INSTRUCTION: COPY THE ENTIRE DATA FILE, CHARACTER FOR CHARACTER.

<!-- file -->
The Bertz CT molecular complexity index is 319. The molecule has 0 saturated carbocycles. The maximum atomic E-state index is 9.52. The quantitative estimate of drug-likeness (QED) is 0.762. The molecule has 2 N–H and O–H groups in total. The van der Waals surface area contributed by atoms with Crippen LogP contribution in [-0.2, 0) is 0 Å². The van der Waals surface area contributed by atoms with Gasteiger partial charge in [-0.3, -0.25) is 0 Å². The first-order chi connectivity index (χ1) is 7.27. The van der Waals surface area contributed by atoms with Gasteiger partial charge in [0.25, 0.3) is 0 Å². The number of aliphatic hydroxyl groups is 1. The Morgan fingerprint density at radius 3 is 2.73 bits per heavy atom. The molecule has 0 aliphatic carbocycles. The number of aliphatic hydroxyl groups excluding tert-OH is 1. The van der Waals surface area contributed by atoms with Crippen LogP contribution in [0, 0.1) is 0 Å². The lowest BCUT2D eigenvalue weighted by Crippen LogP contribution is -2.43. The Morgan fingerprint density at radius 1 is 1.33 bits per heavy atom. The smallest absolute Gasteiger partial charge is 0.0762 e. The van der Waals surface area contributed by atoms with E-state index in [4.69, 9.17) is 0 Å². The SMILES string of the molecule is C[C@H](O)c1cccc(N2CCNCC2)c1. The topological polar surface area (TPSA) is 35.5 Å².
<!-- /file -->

The Bertz CT molecular complexity index is 319. The molecule has 0 saturated carbocycles. The maximum atomic E-state index is 9.52. The quantitative estimate of drug-likeness (QED) is 0.762. The molecule has 2 N–H and O–H groups in total. The van der Waals surface area contributed by atoms with Crippen LogP contribution in [-0.2, 0) is 0 Å². The van der Waals surface area contributed by atoms with Gasteiger partial charge in [-0.3, -0.25) is 0 Å². The first-order chi connectivity index (χ1) is 7.27. The van der Waals surface area contributed by atoms with Gasteiger partial charge in [0.25, 0.3) is 0 Å². The number of aliphatic hydroxyl groups is 1. The Morgan fingerprint density at radius 3 is 2.73 bits per heavy atom. The molecule has 0 aliphatic carbocycles. The number of aliphatic hydroxyl groups excluding tert-OH is 1. The van der Waals surface area contributed by atoms with Crippen LogP contribution in [0, 0.1) is 0 Å². The lowest BCUT2D eigenvalue weighted by Crippen LogP contribution is -2.43. The Morgan fingerprint density at radius 1 is 1.33 bits per heavy atom. The smallest absolute Gasteiger partial charge is 0.0762 e. The van der Waals surface area contributed by atoms with E-state index in [4.69, 9.17) is 0 Å². The SMILES string of the molecule is C[C@H](O)c1cccc(N2CCNCC2)c1. The topological polar surface area (TPSA) is 35.5 Å².